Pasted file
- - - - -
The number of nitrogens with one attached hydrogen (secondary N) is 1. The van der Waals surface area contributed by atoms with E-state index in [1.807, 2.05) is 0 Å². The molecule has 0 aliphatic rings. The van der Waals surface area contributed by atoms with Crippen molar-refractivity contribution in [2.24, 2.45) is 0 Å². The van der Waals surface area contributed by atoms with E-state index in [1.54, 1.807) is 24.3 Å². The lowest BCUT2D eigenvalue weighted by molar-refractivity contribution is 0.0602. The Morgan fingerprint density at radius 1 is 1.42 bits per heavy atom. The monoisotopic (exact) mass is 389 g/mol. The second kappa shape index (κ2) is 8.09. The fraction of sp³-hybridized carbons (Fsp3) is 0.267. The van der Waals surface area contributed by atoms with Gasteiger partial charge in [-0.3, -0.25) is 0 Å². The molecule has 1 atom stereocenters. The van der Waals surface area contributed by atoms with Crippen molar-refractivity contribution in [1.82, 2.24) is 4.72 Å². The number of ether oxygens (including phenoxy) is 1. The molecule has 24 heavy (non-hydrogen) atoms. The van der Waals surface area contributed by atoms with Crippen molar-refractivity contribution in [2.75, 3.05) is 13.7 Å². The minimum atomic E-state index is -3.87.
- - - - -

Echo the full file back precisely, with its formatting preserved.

The number of nitrogens with one attached hydrogen (secondary N) is 1. The van der Waals surface area contributed by atoms with E-state index in [1.807, 2.05) is 0 Å². The molecule has 0 aliphatic rings. The van der Waals surface area contributed by atoms with Crippen molar-refractivity contribution in [2.24, 2.45) is 0 Å². The van der Waals surface area contributed by atoms with E-state index in [1.54, 1.807) is 24.3 Å². The lowest BCUT2D eigenvalue weighted by molar-refractivity contribution is 0.0602. The Morgan fingerprint density at radius 1 is 1.42 bits per heavy atom. The monoisotopic (exact) mass is 389 g/mol. The second kappa shape index (κ2) is 8.09. The fraction of sp³-hybridized carbons (Fsp3) is 0.267. The van der Waals surface area contributed by atoms with Gasteiger partial charge in [-0.3, -0.25) is 0 Å². The molecule has 1 atom stereocenters. The van der Waals surface area contributed by atoms with Crippen molar-refractivity contribution in [1.82, 2.24) is 4.72 Å². The number of ether oxygens (including phenoxy) is 1. The molecule has 24 heavy (non-hydrogen) atoms. The van der Waals surface area contributed by atoms with Crippen molar-refractivity contribution in [2.75, 3.05) is 13.7 Å². The minimum atomic E-state index is -3.87.